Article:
What to consider before buying health insurance

Taking out health insurance is a big financial commitment. However, private healthcare is an attractive option to some because it allows you increased choice, private hospitals, reduced waiting times and more personalised care compared to free NHS treatment. Private treatments can be costly if you don’t have insurance.

As with all types of insurance, the level of cover you get depends on the policy you take out. You don’t want to be left in the unfortunate scenario of finding out that the private healthcare you’ve been paying for doesn’t actually cover you for the treatment you need.

Thankfully, in this worst case scenario, even if you have private healthcare cover, you’ll still be eligible for NHS treatment. Choosing the right health insurance plan for you will save you money and hopefully give you a better healthcare experience when you need it.

Limiting your healthcare plan is a great way to reduce your medical insurance bill. If you’d be happy to restrict your treatment to one or two local hospitals, you could save money. Some insurers offer a stripped-down hospital list in exchange for a cheaper premium.

Although being able to manage how you are treated is a clear advantage of a private healthcare plan, if you’re willing to relinquish some control you could save money.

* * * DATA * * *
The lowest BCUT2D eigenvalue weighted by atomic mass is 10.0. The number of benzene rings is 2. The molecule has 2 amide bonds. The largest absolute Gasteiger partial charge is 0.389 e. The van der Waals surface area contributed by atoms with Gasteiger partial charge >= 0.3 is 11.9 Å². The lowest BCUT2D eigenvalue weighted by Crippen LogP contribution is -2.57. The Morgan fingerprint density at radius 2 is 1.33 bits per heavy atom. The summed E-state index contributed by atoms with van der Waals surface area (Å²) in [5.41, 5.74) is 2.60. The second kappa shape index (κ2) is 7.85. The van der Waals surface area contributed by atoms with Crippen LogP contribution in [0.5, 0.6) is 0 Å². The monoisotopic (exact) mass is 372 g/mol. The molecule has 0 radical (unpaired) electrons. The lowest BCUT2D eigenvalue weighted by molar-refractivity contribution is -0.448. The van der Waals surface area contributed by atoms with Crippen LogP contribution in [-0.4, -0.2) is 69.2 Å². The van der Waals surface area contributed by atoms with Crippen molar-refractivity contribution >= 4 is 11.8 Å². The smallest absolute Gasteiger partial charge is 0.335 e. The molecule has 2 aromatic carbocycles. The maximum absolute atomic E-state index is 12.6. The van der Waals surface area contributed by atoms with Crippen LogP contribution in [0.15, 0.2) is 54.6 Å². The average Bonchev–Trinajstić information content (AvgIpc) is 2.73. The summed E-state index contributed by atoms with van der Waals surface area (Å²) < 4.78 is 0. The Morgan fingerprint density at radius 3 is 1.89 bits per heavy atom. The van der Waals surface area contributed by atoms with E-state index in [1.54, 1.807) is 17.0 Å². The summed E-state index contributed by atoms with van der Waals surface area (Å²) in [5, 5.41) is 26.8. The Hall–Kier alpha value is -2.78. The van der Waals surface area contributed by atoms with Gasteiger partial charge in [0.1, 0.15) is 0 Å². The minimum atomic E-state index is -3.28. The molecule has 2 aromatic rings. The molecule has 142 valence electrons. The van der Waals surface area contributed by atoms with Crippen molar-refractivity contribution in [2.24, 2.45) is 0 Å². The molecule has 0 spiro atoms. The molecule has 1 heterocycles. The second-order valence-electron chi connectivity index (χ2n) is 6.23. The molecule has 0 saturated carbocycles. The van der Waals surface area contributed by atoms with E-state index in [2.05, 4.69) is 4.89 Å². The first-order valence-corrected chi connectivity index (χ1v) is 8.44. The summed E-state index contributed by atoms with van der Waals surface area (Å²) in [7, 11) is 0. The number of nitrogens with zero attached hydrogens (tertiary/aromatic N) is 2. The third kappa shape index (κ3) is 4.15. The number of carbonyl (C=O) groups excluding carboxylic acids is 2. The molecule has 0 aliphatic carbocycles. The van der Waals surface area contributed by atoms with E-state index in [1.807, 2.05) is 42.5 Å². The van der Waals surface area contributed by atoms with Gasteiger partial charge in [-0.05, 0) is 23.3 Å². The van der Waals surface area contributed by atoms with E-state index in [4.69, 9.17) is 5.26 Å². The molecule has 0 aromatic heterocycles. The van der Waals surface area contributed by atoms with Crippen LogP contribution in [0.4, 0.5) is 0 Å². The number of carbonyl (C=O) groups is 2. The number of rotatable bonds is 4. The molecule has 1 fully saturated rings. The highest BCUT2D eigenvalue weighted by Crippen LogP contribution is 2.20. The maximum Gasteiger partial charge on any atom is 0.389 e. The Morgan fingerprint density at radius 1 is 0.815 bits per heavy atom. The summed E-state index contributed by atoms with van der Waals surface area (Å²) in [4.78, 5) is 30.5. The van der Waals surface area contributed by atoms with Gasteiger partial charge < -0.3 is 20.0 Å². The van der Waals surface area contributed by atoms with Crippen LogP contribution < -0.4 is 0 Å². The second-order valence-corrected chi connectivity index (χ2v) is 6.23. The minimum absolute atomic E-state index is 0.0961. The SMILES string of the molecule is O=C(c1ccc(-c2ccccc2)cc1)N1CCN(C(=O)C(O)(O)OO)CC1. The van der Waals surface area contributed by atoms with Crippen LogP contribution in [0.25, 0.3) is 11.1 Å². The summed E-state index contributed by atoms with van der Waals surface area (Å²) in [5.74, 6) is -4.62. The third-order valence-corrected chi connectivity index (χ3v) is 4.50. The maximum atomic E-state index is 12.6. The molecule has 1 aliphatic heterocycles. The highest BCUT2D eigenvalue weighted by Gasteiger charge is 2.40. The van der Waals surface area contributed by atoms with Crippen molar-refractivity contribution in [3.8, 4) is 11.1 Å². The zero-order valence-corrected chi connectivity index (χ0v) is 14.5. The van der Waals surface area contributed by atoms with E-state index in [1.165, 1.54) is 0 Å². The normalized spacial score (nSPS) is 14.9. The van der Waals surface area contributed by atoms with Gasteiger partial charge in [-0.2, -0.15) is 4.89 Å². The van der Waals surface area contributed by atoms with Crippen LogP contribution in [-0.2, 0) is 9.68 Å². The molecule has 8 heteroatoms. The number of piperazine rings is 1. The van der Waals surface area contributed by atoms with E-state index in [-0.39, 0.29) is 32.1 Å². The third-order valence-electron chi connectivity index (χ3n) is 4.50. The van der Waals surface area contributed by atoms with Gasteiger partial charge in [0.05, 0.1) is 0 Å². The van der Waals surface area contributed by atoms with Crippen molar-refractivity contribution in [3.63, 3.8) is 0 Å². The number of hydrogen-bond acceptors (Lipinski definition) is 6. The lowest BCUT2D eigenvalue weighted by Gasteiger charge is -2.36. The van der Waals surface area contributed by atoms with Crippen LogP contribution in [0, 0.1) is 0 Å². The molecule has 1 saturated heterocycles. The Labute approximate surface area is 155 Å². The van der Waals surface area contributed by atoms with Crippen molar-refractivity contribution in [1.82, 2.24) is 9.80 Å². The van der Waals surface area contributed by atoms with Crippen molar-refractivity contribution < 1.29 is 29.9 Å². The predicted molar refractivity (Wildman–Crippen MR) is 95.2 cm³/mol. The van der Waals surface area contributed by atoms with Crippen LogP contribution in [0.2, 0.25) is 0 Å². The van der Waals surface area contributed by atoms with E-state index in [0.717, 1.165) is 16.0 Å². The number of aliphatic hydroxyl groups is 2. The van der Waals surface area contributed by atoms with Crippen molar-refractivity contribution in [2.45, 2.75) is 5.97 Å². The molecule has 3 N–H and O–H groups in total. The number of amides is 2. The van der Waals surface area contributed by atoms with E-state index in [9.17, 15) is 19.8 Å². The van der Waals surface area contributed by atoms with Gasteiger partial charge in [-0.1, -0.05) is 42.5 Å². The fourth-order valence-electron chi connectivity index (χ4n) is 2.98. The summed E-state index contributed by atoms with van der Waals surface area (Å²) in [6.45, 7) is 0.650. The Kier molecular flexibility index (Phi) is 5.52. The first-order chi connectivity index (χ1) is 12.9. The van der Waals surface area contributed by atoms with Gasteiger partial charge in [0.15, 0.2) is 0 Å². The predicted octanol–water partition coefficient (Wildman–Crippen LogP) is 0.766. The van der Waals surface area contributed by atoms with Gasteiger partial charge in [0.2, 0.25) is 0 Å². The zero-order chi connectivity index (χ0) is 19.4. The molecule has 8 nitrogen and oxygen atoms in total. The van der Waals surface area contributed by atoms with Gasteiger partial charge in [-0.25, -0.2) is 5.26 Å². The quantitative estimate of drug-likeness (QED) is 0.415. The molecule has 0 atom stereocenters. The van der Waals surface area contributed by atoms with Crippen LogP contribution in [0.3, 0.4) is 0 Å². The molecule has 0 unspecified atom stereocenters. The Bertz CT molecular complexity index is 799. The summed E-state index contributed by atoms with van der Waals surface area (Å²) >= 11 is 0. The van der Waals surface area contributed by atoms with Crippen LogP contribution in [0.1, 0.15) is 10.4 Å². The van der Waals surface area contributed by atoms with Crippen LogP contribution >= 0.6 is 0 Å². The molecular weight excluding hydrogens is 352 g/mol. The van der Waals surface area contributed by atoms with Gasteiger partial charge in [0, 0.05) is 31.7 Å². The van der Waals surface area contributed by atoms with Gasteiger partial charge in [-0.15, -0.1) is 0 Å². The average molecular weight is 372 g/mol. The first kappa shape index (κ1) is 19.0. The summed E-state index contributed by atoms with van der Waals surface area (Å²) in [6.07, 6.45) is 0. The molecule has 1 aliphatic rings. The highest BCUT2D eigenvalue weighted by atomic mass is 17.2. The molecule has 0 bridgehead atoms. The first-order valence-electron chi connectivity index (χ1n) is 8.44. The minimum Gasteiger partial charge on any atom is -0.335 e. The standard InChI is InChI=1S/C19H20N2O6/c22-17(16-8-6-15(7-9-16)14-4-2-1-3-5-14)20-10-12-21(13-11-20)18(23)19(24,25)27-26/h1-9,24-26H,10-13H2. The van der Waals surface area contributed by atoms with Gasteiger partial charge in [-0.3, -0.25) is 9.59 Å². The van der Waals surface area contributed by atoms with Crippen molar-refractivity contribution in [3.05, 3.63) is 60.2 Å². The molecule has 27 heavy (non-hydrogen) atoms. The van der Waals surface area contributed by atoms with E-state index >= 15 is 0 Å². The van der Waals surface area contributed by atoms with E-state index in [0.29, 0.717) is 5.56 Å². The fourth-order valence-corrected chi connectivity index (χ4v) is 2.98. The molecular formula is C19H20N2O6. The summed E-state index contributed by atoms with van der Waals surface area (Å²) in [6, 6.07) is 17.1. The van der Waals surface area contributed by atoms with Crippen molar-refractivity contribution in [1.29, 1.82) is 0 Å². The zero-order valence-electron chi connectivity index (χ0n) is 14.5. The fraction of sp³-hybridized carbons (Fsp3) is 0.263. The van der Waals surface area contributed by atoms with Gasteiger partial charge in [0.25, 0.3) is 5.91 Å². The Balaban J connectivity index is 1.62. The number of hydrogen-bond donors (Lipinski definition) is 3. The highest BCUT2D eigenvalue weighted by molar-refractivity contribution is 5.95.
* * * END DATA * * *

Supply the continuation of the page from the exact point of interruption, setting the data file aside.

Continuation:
If you’d be willing to let your insurer choose your consultant or give you a small number of consultants to choose from, some insurers will lower your premium. Such policies are known as ‘directional care’ or ‘guided option’ plans. With these, you usually need to first ask your GP for an open referral, where they don’t specify a named consultant for you to see. Then your insurer will find you an appropriate specialist for your treatment.

If you have an eventful medical history, using a broker might be worthwhile. This is because there are some conditions which are excluded by some insurers but not by others. Plans may not cover all definitions of treatments which vary from provider to provider and will usually be described within a Key Features document. It is important to check these meet your needs before entering into any insurance contract. Before taking out any policy, ensure you understand the implications for any pre-existing conditions you have, as these are normally not covered under the plan.

Thinking about what level of cover you need is important before deciding on a health insurance plan. If you want a comprehensive plan which covers initial consultations and diagnosis, be prepared to pay more.

Policies that require you to self-fund or go through the NHS for lower-cost items can be as much as 50% cheaper than full outpatient plans. Having a good think about the exact level of care you need before taking out a policy could save you money.

Although this relates more to travel insurance, it’s important to note that some policies have an annual health declaration for over 70’s. Make sure that you fill this in with up to date information, or your insurance might not pay out.

These types of plans typically have no cash in value at any time and cover are generally renewed on a 12-month basis. If premiums stop, then cover will lapse.

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